Matthew 18:35 So likewise shall my heavenly Father do also unto you, if ye from your hearts forgive not every one his brother their trespasses.

Matthew 18 gives the account of a servant who was forgiven a great debt by his lord, only to later persecute a fellow servant for a relatively small debt.

How often our story is like that of the wicked servant. We will never comprehend the depth of grace that Christ has extended to us, and yet our response is to harbor un-forgiveness in our hearts.

For mankind, forgiveness is not a natural response. In many cases it may be the most difficult choice we make. We struggle with the ability to forgive because we will never fully understand what forgiveness is.

Forgiveness is not verbal. Merely uttering the words, “I forgive you”, changes nothing. In the verse above we see that forgiveness is an issue of the heart. While it may be important for us to express the words, those words may be uttered from a heart filled with bitterness and hatred.

When someone has wronged us our hearts quickly begin to plot revenge. We can know that we have genuinely forgiven someone when our heart lets go of our right to revenge. One author put it this way, “We know we have forgiven when the name of the one who has wronged us is safe in our mouth.”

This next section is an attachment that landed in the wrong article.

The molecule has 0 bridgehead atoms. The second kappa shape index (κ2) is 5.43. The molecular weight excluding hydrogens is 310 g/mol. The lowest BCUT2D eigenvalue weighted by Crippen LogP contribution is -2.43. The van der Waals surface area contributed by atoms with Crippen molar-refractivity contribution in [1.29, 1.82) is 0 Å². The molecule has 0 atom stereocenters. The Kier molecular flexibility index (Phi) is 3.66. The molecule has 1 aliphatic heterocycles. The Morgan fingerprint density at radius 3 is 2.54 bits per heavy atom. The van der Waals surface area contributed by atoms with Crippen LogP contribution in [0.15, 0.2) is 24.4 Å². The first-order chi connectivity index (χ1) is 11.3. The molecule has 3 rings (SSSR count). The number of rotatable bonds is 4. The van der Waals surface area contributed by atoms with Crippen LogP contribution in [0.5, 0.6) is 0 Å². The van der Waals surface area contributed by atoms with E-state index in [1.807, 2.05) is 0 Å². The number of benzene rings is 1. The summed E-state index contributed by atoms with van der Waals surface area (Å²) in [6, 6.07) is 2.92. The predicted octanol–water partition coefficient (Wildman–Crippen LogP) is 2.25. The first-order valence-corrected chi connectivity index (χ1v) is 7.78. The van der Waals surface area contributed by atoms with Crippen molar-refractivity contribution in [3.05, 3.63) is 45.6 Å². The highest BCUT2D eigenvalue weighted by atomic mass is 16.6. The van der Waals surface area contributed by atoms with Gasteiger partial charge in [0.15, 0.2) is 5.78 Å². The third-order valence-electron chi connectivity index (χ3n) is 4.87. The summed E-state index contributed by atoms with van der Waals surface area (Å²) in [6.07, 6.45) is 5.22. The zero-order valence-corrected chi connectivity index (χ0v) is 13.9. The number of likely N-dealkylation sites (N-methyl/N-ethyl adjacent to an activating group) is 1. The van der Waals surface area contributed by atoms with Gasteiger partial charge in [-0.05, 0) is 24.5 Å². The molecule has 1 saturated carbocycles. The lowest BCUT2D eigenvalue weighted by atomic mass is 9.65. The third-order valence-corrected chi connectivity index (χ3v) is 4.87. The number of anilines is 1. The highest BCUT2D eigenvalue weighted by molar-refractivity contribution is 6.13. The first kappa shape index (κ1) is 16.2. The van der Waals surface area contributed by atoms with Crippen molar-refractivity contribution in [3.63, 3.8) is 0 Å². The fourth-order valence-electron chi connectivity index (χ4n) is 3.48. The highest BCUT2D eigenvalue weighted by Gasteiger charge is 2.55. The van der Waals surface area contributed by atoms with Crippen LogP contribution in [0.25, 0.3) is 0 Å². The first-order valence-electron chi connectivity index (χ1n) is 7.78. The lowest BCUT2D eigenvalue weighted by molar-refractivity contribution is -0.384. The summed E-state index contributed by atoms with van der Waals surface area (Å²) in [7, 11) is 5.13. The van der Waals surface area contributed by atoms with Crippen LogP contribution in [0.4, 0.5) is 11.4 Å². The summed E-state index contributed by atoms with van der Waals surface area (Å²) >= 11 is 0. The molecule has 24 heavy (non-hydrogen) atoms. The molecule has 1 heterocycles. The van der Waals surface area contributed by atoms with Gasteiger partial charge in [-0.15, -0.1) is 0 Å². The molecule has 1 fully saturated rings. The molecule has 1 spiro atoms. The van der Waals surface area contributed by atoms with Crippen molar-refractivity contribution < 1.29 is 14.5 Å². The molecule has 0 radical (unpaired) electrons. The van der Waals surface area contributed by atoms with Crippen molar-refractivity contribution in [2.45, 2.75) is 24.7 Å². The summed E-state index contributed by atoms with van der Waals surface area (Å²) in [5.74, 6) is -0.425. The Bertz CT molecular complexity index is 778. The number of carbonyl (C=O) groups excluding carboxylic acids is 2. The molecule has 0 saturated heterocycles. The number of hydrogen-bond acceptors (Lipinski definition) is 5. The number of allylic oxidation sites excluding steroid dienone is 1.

Forgiveness may be reflected in our actions by refusing to casting the first stone. Even more so, forgiveness is refusing to pick the stone up in the first place because our heart has no desire for revenge.

The only One Who has the right to extract judgment or seek revenge for our sin is God. Yet He chooses to separate us from our sin as far as the east is from the west and He remembers that sin no more. (Proverbs 103:12)

We are incredibly blessed in that. But with any blessing comes with a great responsibility. God’s instructions to us are that we are to do the same with those who have sinned against us – we are commanded to forgive.

Is what we are hiding in our hearts today worth the blessings we are missing? In the end we are only hurting ourselves. Refusing to forgive carries a heavy price tag that brings with it great loss.

Forgiving rarely changes the person who wronged us – but it will always change us!

Where do you need to start today? Who do you need to truly forgive?

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